Women have told eSafety that Australia needs a combination of responses to deal with gendered online abuse. They say governments and the technology industry have responsibilities to prevent online risks and harms. 

The new laws enhance eSafety’s ability to act quickly to protect all Australians from serious online harm. They also allow us to hold industry to account for online safety.

Online and electronic services and platforms now have half the time to remove harmful content when directed by eSafety (24 hours instead of 48 hours).

The laws apply to harmful content that is sent or shared on a wide range of services and platforms, including:

  • social media services
  • messaging services
  • email services
  • chat apps
  • interactive online games
  • forums
  • websites.

A world-first Adult Cyber Abuse Scheme 

A key new power under the Online Safety Act is the ability to take formal action against serious adult cyber abuse. Adult cyber abuse is when content sent to someone or shared about them is menacing, harassing or offensive and also intended to seriously harm their physical or mental health. If the online service or platform used to send or share the harmful content does not help, eSafety can investigate and have the content removed.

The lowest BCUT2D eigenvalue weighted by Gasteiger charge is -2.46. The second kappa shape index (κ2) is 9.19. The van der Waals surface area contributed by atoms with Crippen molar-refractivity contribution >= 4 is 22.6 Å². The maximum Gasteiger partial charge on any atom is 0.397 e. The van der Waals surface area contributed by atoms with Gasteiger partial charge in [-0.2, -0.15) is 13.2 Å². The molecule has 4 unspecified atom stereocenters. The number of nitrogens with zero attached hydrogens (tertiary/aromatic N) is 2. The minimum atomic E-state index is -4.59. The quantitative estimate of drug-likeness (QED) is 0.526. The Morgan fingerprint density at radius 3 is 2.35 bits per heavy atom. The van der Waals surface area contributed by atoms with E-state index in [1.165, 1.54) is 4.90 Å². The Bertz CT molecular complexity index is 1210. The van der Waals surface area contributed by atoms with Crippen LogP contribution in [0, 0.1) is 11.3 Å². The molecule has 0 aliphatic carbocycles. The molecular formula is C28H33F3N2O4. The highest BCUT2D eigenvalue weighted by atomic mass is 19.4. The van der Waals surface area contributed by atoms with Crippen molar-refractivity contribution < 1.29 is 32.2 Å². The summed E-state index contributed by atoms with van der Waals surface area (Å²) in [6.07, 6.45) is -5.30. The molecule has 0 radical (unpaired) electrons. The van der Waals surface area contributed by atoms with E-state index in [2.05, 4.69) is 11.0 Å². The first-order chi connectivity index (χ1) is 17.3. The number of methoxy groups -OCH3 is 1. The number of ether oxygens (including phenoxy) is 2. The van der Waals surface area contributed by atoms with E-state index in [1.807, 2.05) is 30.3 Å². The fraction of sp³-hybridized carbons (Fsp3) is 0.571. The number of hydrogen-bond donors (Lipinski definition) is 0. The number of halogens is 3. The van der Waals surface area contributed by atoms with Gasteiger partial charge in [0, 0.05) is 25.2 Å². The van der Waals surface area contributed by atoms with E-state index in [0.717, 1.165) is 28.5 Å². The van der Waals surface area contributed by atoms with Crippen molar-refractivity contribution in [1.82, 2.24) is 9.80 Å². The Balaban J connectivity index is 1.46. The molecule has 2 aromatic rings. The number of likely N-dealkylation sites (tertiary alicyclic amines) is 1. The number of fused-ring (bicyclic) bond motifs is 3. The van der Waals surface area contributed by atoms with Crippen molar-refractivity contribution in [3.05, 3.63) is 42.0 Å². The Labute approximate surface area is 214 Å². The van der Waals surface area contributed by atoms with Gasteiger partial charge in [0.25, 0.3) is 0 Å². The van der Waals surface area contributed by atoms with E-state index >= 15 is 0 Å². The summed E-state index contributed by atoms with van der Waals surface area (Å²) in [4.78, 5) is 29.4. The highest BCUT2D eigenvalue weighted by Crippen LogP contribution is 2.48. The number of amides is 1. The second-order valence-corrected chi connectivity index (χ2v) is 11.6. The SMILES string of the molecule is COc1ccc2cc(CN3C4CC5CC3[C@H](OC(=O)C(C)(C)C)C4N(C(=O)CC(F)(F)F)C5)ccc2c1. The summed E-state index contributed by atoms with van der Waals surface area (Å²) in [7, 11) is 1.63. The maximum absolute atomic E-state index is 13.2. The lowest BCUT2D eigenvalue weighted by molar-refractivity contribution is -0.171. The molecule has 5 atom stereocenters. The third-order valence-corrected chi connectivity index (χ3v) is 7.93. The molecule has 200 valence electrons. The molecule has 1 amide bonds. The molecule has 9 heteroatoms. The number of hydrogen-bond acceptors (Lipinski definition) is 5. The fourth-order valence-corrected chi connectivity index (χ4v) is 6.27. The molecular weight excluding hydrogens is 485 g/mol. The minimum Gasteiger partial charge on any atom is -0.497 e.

The Adult Cyber Abuse Scheme does not specifically refer to gendered harms, but our investigators will consider whether a person has been targeted for abuse because of factors such as their gender, sexual orientation, race, religion, cultural background, disability or mental health condition.

An updated Image-Based Abuse Scheme 

If someone shares, or threatens to share, an intimate image or video without the consent of the person shown, it is called 'image-based abuse'. eSafety can now direct online services to remove this content within 24 hours. This faster removal helps stop the spread of the content and limit the harm done to the person targeted.

The intimate content can show:

  • a person’s genital area or anal area (whether bare or covered by underwear)
  • a person’s breasts (if the person identifies as female, transgender or intersex)
  • private activity (for example a person undressing, using the toilet, showering, bathing or engaged in sexual activity)
  • a person without attire of religious or cultural significance that they would normally wear in public (such as a niqab or turban).

Image-based abuse should be reported to eSafety immediately.

A stronger Cyberbullying Scheme for children and young people 

eSafety can now direct that seriously harmful content is removed from all online and electronic services and platforms that are popular with under 18s, not just from social media sites. To meet our threshold for investigation, the cyberbullying content must be seriously threatening, seriously intimidating, seriously harassing and/or seriously humiliating. If the online service or platform used to send or share the harmful content does not help, eSafety can have it removed.